BlueKeep is a vulnerability in the Remote Desktop Protocol.
BlueKeep that exists in the following Microsoft Windows Operating Systems (OSs), including both 32- and 64-bit versions, as well as all Service Pack versions:
- Windows 2000
- Windows Vista
- Windows XP
- Windows 7
- Windows Server 2003
- Windows Server 2003 R2
- Windows Server 2008
- Windows Server 2008 R2
An attacker can exploit this vulnerability to take control of an affected system.
Bluekeep exploit has the potential to spread in a worm-like fashion and self-replicate without requiring any user interaction.
BlueKeep (CVE-2019-0708) exists within the Remote Desktop Protocol (RDP) used by the Microsoft Windows OSs listed above. An attacker can exploit this vulnerability to perform remote code execution on an unprotected system.
According to Microsoft, an attacker can send specially crafted packets to one of these operating systems that have RDP enabled. After successfully sending the packets, the attacker would have the ability to perform a number of actions: adding accounts with full user rights; viewing, changing, or deleting data; or installing programs. This exploit, which requires no user interaction, must occur before authentication to be successful.
BlueKeep is considered “wormable” because malware exploiting this vulnerability on a system could propagate to other vulnerable systems; thus, a BlueKeep exploit would be capable of rapidly spreading in a fashion similar to the WannaCry malware attacks of 2017.
CISA has coordinated with external stakeholders and determined that Windows 2000 is vulnerable to BlueKeep.
BlueKeep proof of concept (PoC) exploits for denial-of-service (DoS) attacks and limited remote code execution (RCE) on unprotected systems have been demonstrated by researchers from Twitter, McAfee, Zerodium, and Kaspersky. As of this writing, BlueKeep attacks have not been seen in the wild, but security researchers at Proofpoint have reported they’ve seen low-level scanning activity looking for vulnerable systems.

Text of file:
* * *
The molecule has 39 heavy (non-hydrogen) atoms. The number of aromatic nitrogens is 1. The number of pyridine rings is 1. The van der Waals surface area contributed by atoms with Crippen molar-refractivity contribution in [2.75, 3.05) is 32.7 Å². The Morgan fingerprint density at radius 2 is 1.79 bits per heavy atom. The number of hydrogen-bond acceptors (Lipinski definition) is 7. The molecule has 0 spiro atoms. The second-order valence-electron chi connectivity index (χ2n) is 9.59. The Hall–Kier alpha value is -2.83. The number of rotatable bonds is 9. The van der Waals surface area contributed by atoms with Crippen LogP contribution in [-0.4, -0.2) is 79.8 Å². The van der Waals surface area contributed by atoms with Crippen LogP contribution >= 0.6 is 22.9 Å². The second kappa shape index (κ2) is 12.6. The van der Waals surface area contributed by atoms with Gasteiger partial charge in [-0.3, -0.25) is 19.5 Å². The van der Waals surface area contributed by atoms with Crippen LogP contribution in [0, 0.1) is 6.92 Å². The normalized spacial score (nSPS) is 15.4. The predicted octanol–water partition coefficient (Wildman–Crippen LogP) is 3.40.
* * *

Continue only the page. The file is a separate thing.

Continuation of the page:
CISA encourages users and administrators to review the Microsoft Security Advisory and the Microsoft Customer Guidance for CVE-2019-0708 and apply the appropriate mitigation measures as soon as possible:
- Install available patches. Microsoft has released security updates to patch this vulnerability. Microsoft has also released patches for a number of OSs that are no longer officially supported, including Windows Vista, Windows XP, and Windows Server 2003. As always, CISA encourages users and administrators to test patches before installation.
For OSs that do not have patches or systems that cannot be patched, other mitigation steps can be used to help protect against BlueKeep:
- Upgrade end-of-life (EOL) OSs. Consider upgrading any EOL OSs no longer supported by Microsoft to a newer, supported OS, such as Windows 10.
- Disable unnecessary services. Disable services not being used by the OS. This best practice limits exposure to vulnerabilities.
- Enable Network Level Authentication. Enable Network Level Authentication in Windows 7, Windows Server 2008, and Windows Server 2008 R2. Doing so forces a session request to be authenticated and effectively mitigates against BlueKeep, as an exploit of the vulnerability requires an unauthenticated session.
- Block Transmission Control Protocol (TCP) port 3389 at the enterprise perimeter firewall. Because port 3389 is used to initiate an RDP session, blocking it prevents an attacker from exploiting BlueKeep from outside the user’s network. However, this will block legitimate RDP sessions and may not prevent unauthenticated sessions from being initiated inside a network.
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